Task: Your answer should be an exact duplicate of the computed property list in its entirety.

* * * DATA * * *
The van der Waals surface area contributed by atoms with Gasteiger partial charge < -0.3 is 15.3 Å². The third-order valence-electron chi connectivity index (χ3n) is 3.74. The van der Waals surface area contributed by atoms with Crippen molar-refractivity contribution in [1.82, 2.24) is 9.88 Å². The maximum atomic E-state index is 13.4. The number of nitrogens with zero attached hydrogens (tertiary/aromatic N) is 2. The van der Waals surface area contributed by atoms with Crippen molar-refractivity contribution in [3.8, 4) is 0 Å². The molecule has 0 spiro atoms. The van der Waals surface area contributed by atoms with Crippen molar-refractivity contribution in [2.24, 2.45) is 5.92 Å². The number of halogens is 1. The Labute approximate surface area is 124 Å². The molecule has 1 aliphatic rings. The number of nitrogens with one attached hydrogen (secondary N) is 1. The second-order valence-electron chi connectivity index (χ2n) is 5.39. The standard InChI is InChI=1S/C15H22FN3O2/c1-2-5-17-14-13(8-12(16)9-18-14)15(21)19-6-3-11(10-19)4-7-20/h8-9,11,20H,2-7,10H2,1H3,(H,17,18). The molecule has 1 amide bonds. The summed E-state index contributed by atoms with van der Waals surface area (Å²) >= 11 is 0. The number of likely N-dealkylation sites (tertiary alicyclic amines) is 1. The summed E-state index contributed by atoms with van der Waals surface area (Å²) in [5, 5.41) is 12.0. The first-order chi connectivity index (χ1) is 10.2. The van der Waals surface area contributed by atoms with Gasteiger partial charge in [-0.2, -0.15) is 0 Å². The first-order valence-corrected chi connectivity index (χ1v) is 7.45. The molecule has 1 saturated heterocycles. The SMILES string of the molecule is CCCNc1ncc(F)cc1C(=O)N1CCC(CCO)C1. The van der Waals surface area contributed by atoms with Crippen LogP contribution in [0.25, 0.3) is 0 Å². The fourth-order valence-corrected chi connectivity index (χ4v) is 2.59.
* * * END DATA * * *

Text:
The van der Waals surface area contributed by atoms with Gasteiger partial charge < -0.3 is 15.3 Å². The third-order valence-electron chi connectivity index (χ3n) is 3.74. The van der Waals surface area contributed by atoms with Crippen molar-refractivity contribution in [1.82, 2.24) is 9.88 Å². The maximum atomic E-state index is 13.4. The number of nitrogens with zero attached hydrogens (tertiary/aromatic N) is 2. The van der Waals surface area contributed by atoms with Crippen molar-refractivity contribution in [3.8, 4) is 0 Å². The molecule has 0 spiro atoms. The van der Waals surface area contributed by atoms with Crippen molar-refractivity contribution in [2.24, 2.45) is 5.92 Å². The number of halogens is 1. The Labute approximate surface area is 124 Å². The molecule has 1 aliphatic rings. The number of nitrogens with one attached hydrogen (secondary N) is 1. The second-order valence-electron chi connectivity index (χ2n) is 5.39. The standard InChI is InChI=1S/C15H22FN3O2/c1-2-5-17-14-13(8-12(16)9-18-14)15(21)19-6-3-11(10-19)4-7-20/h8-9,11,20H,2-7,10H2,1H3,(H,17,18). The molecule has 1 amide bonds. The summed E-state index contributed by atoms with van der Waals surface area (Å²) >= 11 is 0. The number of likely N-dealkylation sites (tertiary alicyclic amines) is 1. The summed E-state index contributed by atoms with van der Waals surface area (Å²) in [5, 5.41) is 12.0. The first-order chi connectivity index (χ1) is 10.2. The van der Waals surface area contributed by atoms with Gasteiger partial charge in [-0.2, -0.15) is 0 Å². The first-order valence-corrected chi connectivity index (χ1v) is 7.45. The molecule has 1 saturated heterocycles. The SMILES string of the molecule is CCCNc1ncc(F)cc1C(=O)N1CCC(CCO)C1. The van der Waals surface area contributed by atoms with Crippen LogP contribution in [0.25, 0.3) is 0 Å². The fourth-order valence-corrected chi connectivity index (χ4v) is 2.59.